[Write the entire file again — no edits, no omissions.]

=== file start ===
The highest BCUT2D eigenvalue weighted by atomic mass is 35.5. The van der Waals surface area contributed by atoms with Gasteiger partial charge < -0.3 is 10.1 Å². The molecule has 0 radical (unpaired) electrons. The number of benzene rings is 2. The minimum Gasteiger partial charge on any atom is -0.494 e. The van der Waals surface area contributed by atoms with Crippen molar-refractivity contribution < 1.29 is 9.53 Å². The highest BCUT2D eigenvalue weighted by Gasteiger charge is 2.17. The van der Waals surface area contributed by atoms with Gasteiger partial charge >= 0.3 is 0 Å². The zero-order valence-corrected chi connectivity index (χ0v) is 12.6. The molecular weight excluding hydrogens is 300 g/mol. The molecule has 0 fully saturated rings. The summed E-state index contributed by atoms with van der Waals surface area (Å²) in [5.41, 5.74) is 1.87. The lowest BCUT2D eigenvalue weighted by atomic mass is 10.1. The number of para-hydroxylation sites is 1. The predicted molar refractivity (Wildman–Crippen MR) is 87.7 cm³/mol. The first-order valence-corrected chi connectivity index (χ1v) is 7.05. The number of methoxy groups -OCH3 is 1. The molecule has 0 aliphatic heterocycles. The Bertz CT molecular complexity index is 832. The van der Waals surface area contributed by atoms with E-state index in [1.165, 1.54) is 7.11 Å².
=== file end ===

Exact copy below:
The highest BCUT2D eigenvalue weighted by atomic mass is 35.5. The van der Waals surface area contributed by atoms with Gasteiger partial charge < -0.3 is 10.1 Å². The molecule has 0 radical (unpaired) electrons. The number of benzene rings is 2. The minimum Gasteiger partial charge on any atom is -0.494 e. The van der Waals surface area contributed by atoms with Crippen molar-refractivity contribution < 1.29 is 9.53 Å². The highest BCUT2D eigenvalue weighted by Gasteiger charge is 2.17. The van der Waals surface area contributed by atoms with Gasteiger partial charge >= 0.3 is 0 Å². The zero-order valence-corrected chi connectivity index (χ0v) is 12.6. The molecular weight excluding hydrogens is 300 g/mol. The molecule has 0 fully saturated rings. The summed E-state index contributed by atoms with van der Waals surface area (Å²) in [5.41, 5.74) is 1.87. The lowest BCUT2D eigenvalue weighted by atomic mass is 10.1. The number of para-hydroxylation sites is 1. The predicted molar refractivity (Wildman–Crippen MR) is 87.7 cm³/mol. The first-order valence-corrected chi connectivity index (χ1v) is 7.05. The number of methoxy groups -OCH3 is 1. The molecule has 0 aliphatic heterocycles. The Bertz CT molecular complexity index is 832. The van der Waals surface area contributed by atoms with E-state index in [1.165, 1.54) is 7.11 Å².